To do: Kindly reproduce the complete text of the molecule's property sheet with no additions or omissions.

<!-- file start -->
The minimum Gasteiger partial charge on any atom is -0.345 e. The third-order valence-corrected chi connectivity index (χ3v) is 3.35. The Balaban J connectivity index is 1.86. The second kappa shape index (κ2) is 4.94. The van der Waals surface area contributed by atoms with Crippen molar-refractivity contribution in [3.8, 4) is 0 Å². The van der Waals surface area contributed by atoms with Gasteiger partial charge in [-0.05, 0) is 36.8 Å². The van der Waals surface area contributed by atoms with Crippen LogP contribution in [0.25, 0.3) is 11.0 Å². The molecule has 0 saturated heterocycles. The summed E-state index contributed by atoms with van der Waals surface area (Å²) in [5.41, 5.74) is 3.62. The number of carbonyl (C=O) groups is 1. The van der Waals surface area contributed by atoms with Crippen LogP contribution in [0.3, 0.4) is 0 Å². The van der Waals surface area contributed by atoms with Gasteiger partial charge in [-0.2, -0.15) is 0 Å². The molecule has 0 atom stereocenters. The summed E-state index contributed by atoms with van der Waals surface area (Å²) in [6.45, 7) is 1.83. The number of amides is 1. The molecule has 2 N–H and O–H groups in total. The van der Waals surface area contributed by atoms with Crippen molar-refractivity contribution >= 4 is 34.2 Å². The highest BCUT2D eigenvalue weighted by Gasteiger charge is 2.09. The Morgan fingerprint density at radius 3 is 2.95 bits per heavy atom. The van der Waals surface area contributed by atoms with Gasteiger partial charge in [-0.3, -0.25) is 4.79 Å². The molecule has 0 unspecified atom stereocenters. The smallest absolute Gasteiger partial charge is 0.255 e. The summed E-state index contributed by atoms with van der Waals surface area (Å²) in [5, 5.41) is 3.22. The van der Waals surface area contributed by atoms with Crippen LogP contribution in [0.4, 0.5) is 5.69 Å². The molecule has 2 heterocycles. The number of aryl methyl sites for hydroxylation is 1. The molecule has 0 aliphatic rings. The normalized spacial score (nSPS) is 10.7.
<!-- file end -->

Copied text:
The minimum Gasteiger partial charge on any atom is -0.345 e. The third-order valence-corrected chi connectivity index (χ3v) is 3.35. The Balaban J connectivity index is 1.86. The second kappa shape index (κ2) is 4.94. The van der Waals surface area contributed by atoms with Crippen molar-refractivity contribution in [3.8, 4) is 0 Å². The van der Waals surface area contributed by atoms with Gasteiger partial charge in [-0.05, 0) is 36.8 Å². The van der Waals surface area contributed by atoms with Crippen LogP contribution in [0.25, 0.3) is 11.0 Å². The molecule has 0 saturated heterocycles. The summed E-state index contributed by atoms with van der Waals surface area (Å²) in [5.41, 5.74) is 3.62. The number of carbonyl (C=O) groups is 1. The van der Waals surface area contributed by atoms with Crippen LogP contribution in [0.3, 0.4) is 0 Å². The van der Waals surface area contributed by atoms with Gasteiger partial charge in [-0.2, -0.15) is 0 Å². The molecule has 0 atom stereocenters. The summed E-state index contributed by atoms with van der Waals surface area (Å²) in [6.45, 7) is 1.83. The number of amides is 1. The molecule has 2 N–H and O–H groups in total. The van der Waals surface area contributed by atoms with Crippen molar-refractivity contribution >= 4 is 34.2 Å². The highest BCUT2D eigenvalue weighted by Gasteiger charge is 2.09. The Morgan fingerprint density at radius 3 is 2.95 bits per heavy atom. The van der Waals surface area contributed by atoms with Gasteiger partial charge in [-0.3, -0.25) is 4.79 Å². The molecule has 0 unspecified atom stereocenters. The smallest absolute Gasteiger partial charge is 0.255 e. The summed E-state index contributed by atoms with van der Waals surface area (Å²) in [5, 5.41) is 3.22. The van der Waals surface area contributed by atoms with Crippen LogP contribution in [0.4, 0.5) is 5.69 Å². The molecule has 2 heterocycles. The number of aryl methyl sites for hydroxylation is 1. The molecule has 0 aliphatic rings. The normalized spacial score (nSPS) is 10.7.